theological integrity. The kind of "line" I'm talking about here is not
one of declaring persons with bisexual orientation (if there are such)
unpersons but of saying to them, as far as their sexual expression in a
committed relationship goes, something on the order of "You have to make
Yeah, I have to agree. That there are such is, as far as I have studied,
I am thinking of one lady, married 20 years, children, whose husband
passed away. She now lives with another lady in a domestic relationship.
We have talked a little about this; she is probably a "bisexual." In both
relationships, as far as I know (I don't really probe these kinds of
things) she has regarded the relationship as monogamous. She is, BTW,
currently studying to be a minister in her church, which has a policy of
not ordaining active homosexuals. How this will all work out, she says,
is up to the Lord; she is just following her call.
GM: "If the kind of commitment we're talking about is a real possibility
for a significant fraction of male homosexuals, I think that many
Christians would be prepared to recognize some type of homosexual union,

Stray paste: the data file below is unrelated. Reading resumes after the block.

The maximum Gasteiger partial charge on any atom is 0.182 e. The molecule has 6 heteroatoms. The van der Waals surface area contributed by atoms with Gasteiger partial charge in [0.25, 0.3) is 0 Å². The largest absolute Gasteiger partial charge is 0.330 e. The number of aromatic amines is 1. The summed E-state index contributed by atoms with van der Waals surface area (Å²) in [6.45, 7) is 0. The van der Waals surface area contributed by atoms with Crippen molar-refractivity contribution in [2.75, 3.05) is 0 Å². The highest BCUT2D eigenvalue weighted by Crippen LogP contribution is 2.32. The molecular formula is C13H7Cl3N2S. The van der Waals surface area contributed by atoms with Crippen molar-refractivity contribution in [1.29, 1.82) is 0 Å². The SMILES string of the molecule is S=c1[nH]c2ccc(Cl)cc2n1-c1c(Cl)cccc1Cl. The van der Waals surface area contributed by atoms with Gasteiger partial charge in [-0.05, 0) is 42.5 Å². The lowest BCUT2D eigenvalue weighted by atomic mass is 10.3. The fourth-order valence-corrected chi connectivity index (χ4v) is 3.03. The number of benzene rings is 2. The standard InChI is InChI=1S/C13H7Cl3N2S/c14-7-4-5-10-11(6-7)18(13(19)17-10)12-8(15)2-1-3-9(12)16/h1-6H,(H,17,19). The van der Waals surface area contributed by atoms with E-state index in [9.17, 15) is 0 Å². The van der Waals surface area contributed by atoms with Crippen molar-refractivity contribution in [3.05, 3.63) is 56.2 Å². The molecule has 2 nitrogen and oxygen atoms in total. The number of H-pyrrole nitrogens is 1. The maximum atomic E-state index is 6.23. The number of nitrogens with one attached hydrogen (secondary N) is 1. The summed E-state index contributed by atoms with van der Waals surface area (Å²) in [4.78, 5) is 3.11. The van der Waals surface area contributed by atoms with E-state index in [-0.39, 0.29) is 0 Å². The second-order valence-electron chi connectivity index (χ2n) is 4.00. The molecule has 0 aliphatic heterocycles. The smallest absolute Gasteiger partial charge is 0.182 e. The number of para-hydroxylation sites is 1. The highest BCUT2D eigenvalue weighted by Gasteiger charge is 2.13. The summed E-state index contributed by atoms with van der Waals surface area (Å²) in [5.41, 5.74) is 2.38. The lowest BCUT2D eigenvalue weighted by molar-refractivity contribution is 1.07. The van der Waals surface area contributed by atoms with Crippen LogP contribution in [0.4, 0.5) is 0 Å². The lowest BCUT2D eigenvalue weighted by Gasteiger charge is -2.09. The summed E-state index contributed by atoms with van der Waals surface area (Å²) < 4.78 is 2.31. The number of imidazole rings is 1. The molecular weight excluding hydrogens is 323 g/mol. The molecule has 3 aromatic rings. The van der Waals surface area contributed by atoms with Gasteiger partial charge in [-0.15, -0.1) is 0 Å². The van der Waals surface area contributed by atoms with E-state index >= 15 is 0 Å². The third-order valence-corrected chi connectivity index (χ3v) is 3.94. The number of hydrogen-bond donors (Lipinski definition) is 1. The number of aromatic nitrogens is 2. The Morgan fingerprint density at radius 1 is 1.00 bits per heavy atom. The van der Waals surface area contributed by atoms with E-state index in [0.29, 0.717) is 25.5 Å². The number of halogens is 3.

even if they are seen simply as the best way to deal with a less than
ideal situation. But if not, not."
JB: "That's probably true, but irrelevant as far as my own position is
concerned. Like the "lost sheep," it would only take one instance."
GM:"Here the difference in emphasis that I noted earlier comes out again.
I agree that we need to
support the 10% but also think the church needs to be careful about
making an important change in its theology & ethics of sexuality without
doing as well as possible to be sure that it's not opening itself up to
much more radical & unforeseen changes demanded by the 90%. The parable
of the lost sheep is a parable, and can't be pressed in all points. If
going after the lost sheep means exposing the 99 at home to a pack of
wolves then the shepherd had better check out the fences & alarm system
before setting out in search of the 1."
Point well taken, but I'd ask how long are we to accept the abuse of one
class of people because we fear other hypothetical ills? We've been
"checking out the fences and alarm systems" for centuries; what more
would you have the church do before making right the obvious wrongs we